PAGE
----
My Personal Reflecting on Steve Jobs resigning as Apple’s CEO

As I read the web’s posts about Steve Jobs’, who resigned as Apple’s CEO two days ago, I realize for the first time, how deeply intertwined my own professional and personal life of the past 20 years is with the company’s history: I met my later wife there in 1992, was donated my first Macintosh, an LC II, trained myself in developing database applications using the software FileMaker (mostly in my spare time and until the small wee hours…), developped a semi-automated multi-user business communciations solution, which I rolled out in the Apple department I then worked for as a student trainee – at first two days per week, later three days a week, while studying English and German Literature and Linguistics at the same time, which I later ‘cannibalized’ into English and American Linguistics, German Linguistics and Applied Psychology. I graduated over a paper on semantics in German Linguistics and obtained an M.A. in 1998.

I experienced the pre-www era with Gopher, Telnet and other software that sported no or minimal graphic user interfaces, I recall learning to actively code web pages with the advent of the World Wide Web and web browser software, which was available for all major computer platforms and I’ll never forget the defining moment, when a High School friend, then studying at Harvard University on a performance-based student grant ‘chatted’ with me from his Unix machine with me sitting in front of an ATARI computer and on a 14.4k modem line, which was uplinked to a 34 Mbps university backbone.

I experienced Apple’s milestones either working directly in the company or in its immediate periphery. Mr. Jobs’ return to Apple turned out to be a first major setback as far as my IT career is concerned – you might almost call it a worst case scenario: At that time, I was a student trainee at Apple’s subsidiary and then software distributor CLARIS. My boss at that time, Thomas Aschenbrenner, was very supportive of my professional path and even had me work as acting product manager in the end, where I worked under his direct supervision, but was personally responsible for software localization, marketing, sales support and sales of Mac OS 7.6 through 8.5. Among Jobs’s first moves as iCEO at Apple was the shrinking of Claris to about a fifth of its previous size and with only one family of software products left: FileMaker.. Needless to say that heads rolled and available positions were eliminated or drastically reduced (this then made Mr. Jobs known as ‘Mr. No-Jobs’, a little parting gift to be remembered by from those, who had to take the boot…) And also needless to say that my plans on launching my IT career right after graduating from college were thus badly thwarted… Luckily, Mr. Aschenbrenner kept me around as a self-employed sales consultant, software expert and software trainer. It was then when I started to collaborate with Apple directly again, but found a temporary professional home in software training and consulting at first.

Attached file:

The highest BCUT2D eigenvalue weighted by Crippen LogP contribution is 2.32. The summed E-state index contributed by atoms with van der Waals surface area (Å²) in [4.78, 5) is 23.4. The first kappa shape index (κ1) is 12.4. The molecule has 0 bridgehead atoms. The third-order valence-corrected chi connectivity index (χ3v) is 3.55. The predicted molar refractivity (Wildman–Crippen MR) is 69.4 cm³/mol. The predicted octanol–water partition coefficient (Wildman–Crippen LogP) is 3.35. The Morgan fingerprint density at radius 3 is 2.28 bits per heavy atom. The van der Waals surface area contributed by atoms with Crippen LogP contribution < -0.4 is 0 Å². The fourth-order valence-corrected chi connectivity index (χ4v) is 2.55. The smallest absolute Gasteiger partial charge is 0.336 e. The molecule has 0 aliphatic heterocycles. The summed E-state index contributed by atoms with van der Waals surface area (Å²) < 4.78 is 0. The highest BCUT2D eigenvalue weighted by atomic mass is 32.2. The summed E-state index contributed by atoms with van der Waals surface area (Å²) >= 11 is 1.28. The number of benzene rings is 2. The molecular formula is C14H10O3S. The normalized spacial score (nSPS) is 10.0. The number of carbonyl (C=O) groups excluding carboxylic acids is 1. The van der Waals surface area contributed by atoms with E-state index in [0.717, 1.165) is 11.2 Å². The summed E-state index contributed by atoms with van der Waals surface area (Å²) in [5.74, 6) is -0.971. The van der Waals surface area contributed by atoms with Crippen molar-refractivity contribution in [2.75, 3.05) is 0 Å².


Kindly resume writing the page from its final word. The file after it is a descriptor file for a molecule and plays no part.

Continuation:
The migration from the Motorola-chip driven main processor to the PowerPC platform, ultimately the demise of the ‘beige boxes’ and the introduction of the colorful iMac all mark milestones of my personal life as well, which I worked hard for and which were accompanied by a good deal of emotion.

However, if there was ONE product, which I’d have to thank Mr. Jobs for, it is without any doubt Garageband. It wasn’t until then that I was able for the first time in my life to autonomously compose, arrange, produce and even share, promote and sell music in a way I had always aspired to do it. In the aftermath of becoming a Garageband user and largely due to having been a writer for MACup magazine from 2004 until the demise of the paper in 2011, I took advantage of the seemless migration of Garageband projects to what I’m using now, which is Logic Studio. If Garageband hadn’t come out, I am unlikely to have found the time and patience to throw myself into learning complex music software to where I’m able of (pre-) producing music from the convenience of my home desk or even arrive at self-producing music that was played on quite a few international web radio stations and was surprisingly met with quite some enthusiasm. In light of that… it makes up for the major setback in 1998 😉

Steve Jobs resigning as Apple’s CEO leaves me with a feeling of personal farewells. I get the feeling that my “geek phase” where it relates to using soft- and hardware has come to an end. In terms of using services and social media on the world wide web as well as some mobile applications, I’d tend to describe myself as a power user with the stress being on user again. While I must admit that I have been harboring some strong feelings as to some of Mr. Jobs’ publicly known downsides in terms of humanity, loyalty a.s.f. and while I never agreed on his business success making up for poor character (at least in his beginning years), I can’t deny being a typical case of that same peculiar mix of pragmatics driven usability and a share of emotion that has been ascribed to some die-hard users of Apple products over the decades. I very much hope that Mr. “No Jobs” as he was called upon his return to the company in 1996 is going to stay with us and the company for many more years… (and frankly, I’m quite surprised to find myself making that statement…)


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